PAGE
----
This past weekend we were at a breaking point.
I knew it was coming.
The week previous had been all about letter writing to faeries, obsessive and breathless.
First Easter Faerie, then Breakfast Faerie.
(Yes, there is a Breakfast Faerie who apparently helps wayward mothers provide yummier morning foods for daughters who do not prefer anything other than toast and fruit. Why won't I allow my daughter to eat toast and fruit for breakfast? Because I am ridic and a control freak, I'm pretty sure. At least that's what the breakfast faerie will eventually write to my kid. When I get that far.)
Next an incredible amount of fussing went into writing letters to, and deciding what to leave out for the Easter Bunny and his co-bunny human guy. (Did you see Hop last year? Uh huh.)
But late in the evening on the night before Easter, my child, my beautiful firstborn, was in tears of epic proportions, sobbing like she'd lost her best friend.
"I can't believe anymore. I want to believe, but I can't. I have lost my belief in magic, mommy, it's all gone."
And more heart-wrenching sobs came, along with inconsolable, gut-churning weeping.
Of course I thought, "Self, you brought this upon yourself. Perpetuating those stories. You did this."
But honestly, as I sat there, as I felt my heart break for her, the other part of me that doesn't have any feelings sat within me, talking me through this. (Days like this, I'm grateful for my dysfunctions.)
"Wow," I thought. "She's taking that step."
Like many modern parents, I momentarily agonised over whether or
not I should perpetuate the stories of Father Christmas, of tooth
faeries and of an Easter Bunny. I swear I did for at least a half hour.
Ultimately I decided that I had no issues with telling my young
children such fantasies existed, though I truly resented perpetuating a
male Santa if only because generally women
shop, wrap, obsess and lose sleep over gifts to create the magic. You know, in addition to the rest of what makes the holiday awesome, like foods, clean houses, decorations.
It had been coming for a long time -- kindergarten year to be precise. (She's now 9.) Something about sharing a culture with so many people with such diverse beliefs makes it pretty difficult to protect children from those who's parents do not want to perpetuate the "lies" of tradition.
For my child, one particular kid was (and is) especially ruthless. She insists regularly that each of these fantasies is bunk, and cites the fact that she picks out her own very expensive Christmas presents at ToysRUs as an emphatic proof positive Santa is not real.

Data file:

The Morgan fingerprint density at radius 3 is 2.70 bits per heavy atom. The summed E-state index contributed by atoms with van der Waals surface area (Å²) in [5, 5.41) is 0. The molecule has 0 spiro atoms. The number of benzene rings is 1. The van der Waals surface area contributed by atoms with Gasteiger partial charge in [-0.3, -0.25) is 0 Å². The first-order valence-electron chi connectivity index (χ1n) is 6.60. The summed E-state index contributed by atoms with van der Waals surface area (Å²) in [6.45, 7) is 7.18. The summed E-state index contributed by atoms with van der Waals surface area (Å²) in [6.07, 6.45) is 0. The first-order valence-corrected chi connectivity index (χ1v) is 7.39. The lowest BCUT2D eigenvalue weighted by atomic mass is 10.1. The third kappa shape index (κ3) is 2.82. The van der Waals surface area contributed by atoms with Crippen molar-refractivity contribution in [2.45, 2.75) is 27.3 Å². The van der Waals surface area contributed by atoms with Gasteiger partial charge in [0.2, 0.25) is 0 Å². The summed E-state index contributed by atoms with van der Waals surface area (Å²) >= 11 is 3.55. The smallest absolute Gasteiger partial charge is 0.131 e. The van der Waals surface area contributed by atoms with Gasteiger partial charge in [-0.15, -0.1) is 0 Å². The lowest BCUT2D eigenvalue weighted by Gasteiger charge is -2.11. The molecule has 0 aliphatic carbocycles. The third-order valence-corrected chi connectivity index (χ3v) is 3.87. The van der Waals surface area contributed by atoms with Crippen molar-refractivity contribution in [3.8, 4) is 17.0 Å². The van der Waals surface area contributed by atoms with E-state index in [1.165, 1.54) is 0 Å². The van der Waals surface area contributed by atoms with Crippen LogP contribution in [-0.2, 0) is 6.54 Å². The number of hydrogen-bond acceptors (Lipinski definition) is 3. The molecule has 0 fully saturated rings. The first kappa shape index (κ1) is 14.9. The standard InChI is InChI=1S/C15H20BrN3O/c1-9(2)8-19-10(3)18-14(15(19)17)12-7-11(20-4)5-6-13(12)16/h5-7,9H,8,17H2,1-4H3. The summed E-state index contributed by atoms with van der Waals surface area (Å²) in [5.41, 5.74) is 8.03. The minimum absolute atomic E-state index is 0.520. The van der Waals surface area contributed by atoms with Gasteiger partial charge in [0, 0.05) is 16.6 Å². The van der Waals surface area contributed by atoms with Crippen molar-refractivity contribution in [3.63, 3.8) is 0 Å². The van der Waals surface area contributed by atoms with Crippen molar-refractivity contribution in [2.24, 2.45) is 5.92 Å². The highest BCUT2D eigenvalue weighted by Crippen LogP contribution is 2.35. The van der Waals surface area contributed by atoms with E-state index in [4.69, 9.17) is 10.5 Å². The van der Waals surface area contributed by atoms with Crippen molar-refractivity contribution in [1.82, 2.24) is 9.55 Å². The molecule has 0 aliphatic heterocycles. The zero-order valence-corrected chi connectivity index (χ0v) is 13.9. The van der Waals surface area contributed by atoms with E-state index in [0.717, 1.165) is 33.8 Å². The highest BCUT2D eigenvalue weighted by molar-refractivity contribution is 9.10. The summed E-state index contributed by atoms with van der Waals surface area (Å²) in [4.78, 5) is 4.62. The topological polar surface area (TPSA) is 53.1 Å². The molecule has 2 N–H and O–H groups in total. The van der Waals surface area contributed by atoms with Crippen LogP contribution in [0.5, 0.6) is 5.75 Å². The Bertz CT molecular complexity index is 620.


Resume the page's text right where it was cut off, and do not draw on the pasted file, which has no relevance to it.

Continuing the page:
Sometimes I wish parents would teach their children a bit less hardness, a bit more discretion and respect.
(Whatever. My children know that a penis going into a vagina makes a baby. I think I'll encourage her to educate specific friends -- those who've "educated" her. I happen to know the girl's father is extremely squeamish about this topic. He'll get his.) (Kidding.) (But not about the penis/vagina thing.) (Best method of birth control is knowledge.) (You know, in my humble opinion) (I know, wrong post.)
But I digress.
I have no problem encouraging my young children the magic of believing at their youngest, most gullible age. It does not weigh heavily upon my conscience simply because I want my children to believe in magic, and its existence in our world. On really bad days it is the anchor that pulls me through to the next page in my story.
When my child was calm enough to listen, I whispered some of the most valuable information about magic I know.
She looked at me with great doubt, as though worried I would perpetuate the myth further.
I said, "Nine is a good age to come into the understanding that Santa and the Easter Bunny are legends, stories, fun fantasies for small children. It is okay to feel sad to be leaving that age where you can believe in these characters.
"But I do believe in magic and have since I was a child. Magic happens every time we decide to do something right, to make the better choice. When you do this, you create magic that swirls in the air above all of us. Magic is something we make with our actions, our kindness, and even our authentic righteous behaviours."
By the time I put that child back into her bed, my heart was full of the magic of her growing up.
And I sent her to bed with one piece of advice: "Always find opportunities to make magic."
My husband and I stayed up till 2 am, preparing our (very messy) house for Easter morning, creating confections for a Passover meal we would attend Easter night and of course playing EB (good work, Alec!). It was my fourth late night of the week, what with the impulse buy of some 10 lbs of Seville oranges I'd purchased the week before that demanded processing.
My 5 year old awoke before dawn on Easter morn insisting he be granted access to the hunting grounds below. Of course he woke the girls with his howls of protests when I sent him back to bed. The girls quickly joined the chorus and demanded we all repair to the egg zone but I held fast (because despite valiant efforts to the contrary, I was unable to open one eye). I begged my oldest for 20 more minutes of sleep, and suggested she read him a book (or six) to buy me time.
And she did. A Richard Scary tome I threw at his head. For a long time.
When I finally dragged my ass out of bed one glorious hour later, my beautiful firstborn child sidled up quietly beside me. And she whispered:
"Mom. I made magic."
Update: My friend Tracie has written a terrific post that really hits home. Here's why it is so very important to teach children the appropriate (scientific) words for all parts of their body. Check out her post, Say It with Me .... Vagina and join the conversation.